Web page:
(Un)Kenya

 She wants to know

what it feels like

to be broken.

“It feels like dying,

but not getting to

dead”

–          Unlike Myself

I have begun to withdraw from the world. It’s easier to stay in bed and stare at the ceiling than to face the sky. The days are bright and full of responsibility. In the coast another bullet ripples through another body. In the north another grenade drops. In Nairobi another armed robbery happens. Stories of leaflets in Nakuru warning Luos to leave get to me.

Kasarani is still a concentration camp.

 In an email Shailja Patel writes:

 This is our city. This is our collective crime against humanity.

There are many like it, but only this one is ours. 

It feels like a Rube Goldberg machine and the ball has been set rolling. With the increasing acceleration of evidence and news from all over the city/country/continent/world it becomes more difficult to write. It becomes more difficult to think.

It becomes easier to withdraw from the world.

Teju Cole reminds me that most people don’t have the emotional filters to handle how quickly bad news gets to us. Every time I leave the house I see broken bodies. Buses are the most depressing. Faces, bent in frustration stare out windows without really seeing anything. There are smiles, too. But they are fleeting.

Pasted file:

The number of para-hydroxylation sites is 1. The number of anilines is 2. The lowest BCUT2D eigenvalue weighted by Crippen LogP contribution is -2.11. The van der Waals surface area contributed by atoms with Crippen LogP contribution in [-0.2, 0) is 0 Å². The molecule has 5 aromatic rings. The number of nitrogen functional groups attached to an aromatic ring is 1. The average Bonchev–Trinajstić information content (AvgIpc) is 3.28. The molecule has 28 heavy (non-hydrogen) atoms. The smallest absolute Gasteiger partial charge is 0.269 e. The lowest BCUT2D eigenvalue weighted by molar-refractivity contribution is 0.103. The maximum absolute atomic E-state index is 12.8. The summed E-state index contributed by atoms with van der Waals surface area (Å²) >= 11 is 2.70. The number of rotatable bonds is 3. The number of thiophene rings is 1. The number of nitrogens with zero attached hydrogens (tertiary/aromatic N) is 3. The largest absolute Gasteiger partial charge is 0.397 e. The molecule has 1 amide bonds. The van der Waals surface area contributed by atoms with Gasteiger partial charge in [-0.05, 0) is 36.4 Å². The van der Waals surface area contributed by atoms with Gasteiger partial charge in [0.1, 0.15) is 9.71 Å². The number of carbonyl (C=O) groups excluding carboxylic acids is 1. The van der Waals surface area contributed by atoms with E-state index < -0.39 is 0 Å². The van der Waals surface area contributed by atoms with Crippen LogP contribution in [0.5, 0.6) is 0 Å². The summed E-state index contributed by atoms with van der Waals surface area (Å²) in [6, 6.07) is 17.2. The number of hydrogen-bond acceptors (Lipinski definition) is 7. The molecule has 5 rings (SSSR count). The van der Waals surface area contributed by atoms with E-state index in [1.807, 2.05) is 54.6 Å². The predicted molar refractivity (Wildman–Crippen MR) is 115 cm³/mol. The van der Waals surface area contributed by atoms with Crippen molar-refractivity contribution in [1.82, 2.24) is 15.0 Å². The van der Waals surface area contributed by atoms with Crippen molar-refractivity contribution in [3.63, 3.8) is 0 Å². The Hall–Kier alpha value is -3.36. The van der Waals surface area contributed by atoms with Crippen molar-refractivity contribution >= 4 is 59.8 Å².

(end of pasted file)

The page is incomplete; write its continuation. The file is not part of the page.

Or, perhaps, I am projecting my own misery.

In Witu another 11 people are killed. There is no list. We do not know their names.

Some lives are more grievable than others

 Some part of me wanted to write this with facts, statistics, histories and tie it all up in a little bow. But there’s something about Kenya that demands to be written differently:

something of the soul is broken in us

we don’t even know enough to miss it, or to mourn

–          Wambui Mwangi

 And we’re running out of duct tape. One day we’ll look up and all we’ll have is a place we used to call home.

3 thoughts on (Un)Kenya

  1. The horror of the events that have struck Kenya for the past year or so has been compounded by the realization that they were either caused by the authorities themselves or that the authorities failed to prevent these events, were incompetent in dealing with them as they were unfolding, unwilling to learn from them and take action to prevent them from happening again. You should be depressed but don’t lose hope. Once you are able to stand up again, please do so in unison with your fellow citizens who want to call for the authorities to take responsibility for this inexcusable dereliction of their duties.

    Reply
  2. Pingback: Weekend Reading | Backslash Scott Thoughts

  3. Pingback: Does it Hurt? : Michael

Leave a Reply

Your email address will not be published. Required fields are marked *